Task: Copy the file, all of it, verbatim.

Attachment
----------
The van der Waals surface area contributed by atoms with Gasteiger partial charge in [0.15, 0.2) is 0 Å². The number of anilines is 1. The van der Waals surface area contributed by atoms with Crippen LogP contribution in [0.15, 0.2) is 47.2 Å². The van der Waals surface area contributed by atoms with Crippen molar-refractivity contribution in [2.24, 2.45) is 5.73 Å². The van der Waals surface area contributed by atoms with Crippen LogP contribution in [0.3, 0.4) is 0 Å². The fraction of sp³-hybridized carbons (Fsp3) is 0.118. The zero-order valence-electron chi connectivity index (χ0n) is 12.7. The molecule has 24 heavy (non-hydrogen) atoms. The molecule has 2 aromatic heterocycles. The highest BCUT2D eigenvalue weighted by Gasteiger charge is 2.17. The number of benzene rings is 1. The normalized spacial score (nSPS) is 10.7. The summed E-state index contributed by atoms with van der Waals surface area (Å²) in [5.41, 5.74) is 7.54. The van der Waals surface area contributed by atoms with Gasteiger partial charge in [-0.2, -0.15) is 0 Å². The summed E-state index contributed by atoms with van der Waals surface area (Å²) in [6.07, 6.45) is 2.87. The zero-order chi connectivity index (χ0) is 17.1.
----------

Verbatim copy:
The van der Waals surface area contributed by atoms with Gasteiger partial charge in [0.15, 0.2) is 0 Å². The number of anilines is 1. The van der Waals surface area contributed by atoms with Crippen LogP contribution in [0.15, 0.2) is 47.2 Å². The van der Waals surface area contributed by atoms with Crippen molar-refractivity contribution in [2.24, 2.45) is 5.73 Å². The van der Waals surface area contributed by atoms with Crippen LogP contribution in [0.3, 0.4) is 0 Å². The fraction of sp³-hybridized carbons (Fsp3) is 0.118. The zero-order valence-electron chi connectivity index (χ0n) is 12.7. The molecule has 24 heavy (non-hydrogen) atoms. The molecule has 2 aromatic heterocycles. The highest BCUT2D eigenvalue weighted by Gasteiger charge is 2.17. The number of benzene rings is 1. The normalized spacial score (nSPS) is 10.7. The summed E-state index contributed by atoms with van der Waals surface area (Å²) in [5.41, 5.74) is 7.54. The van der Waals surface area contributed by atoms with Gasteiger partial charge in [-0.2, -0.15) is 0 Å². The summed E-state index contributed by atoms with van der Waals surface area (Å²) in [6.07, 6.45) is 2.87. The zero-order chi connectivity index (χ0) is 17.1.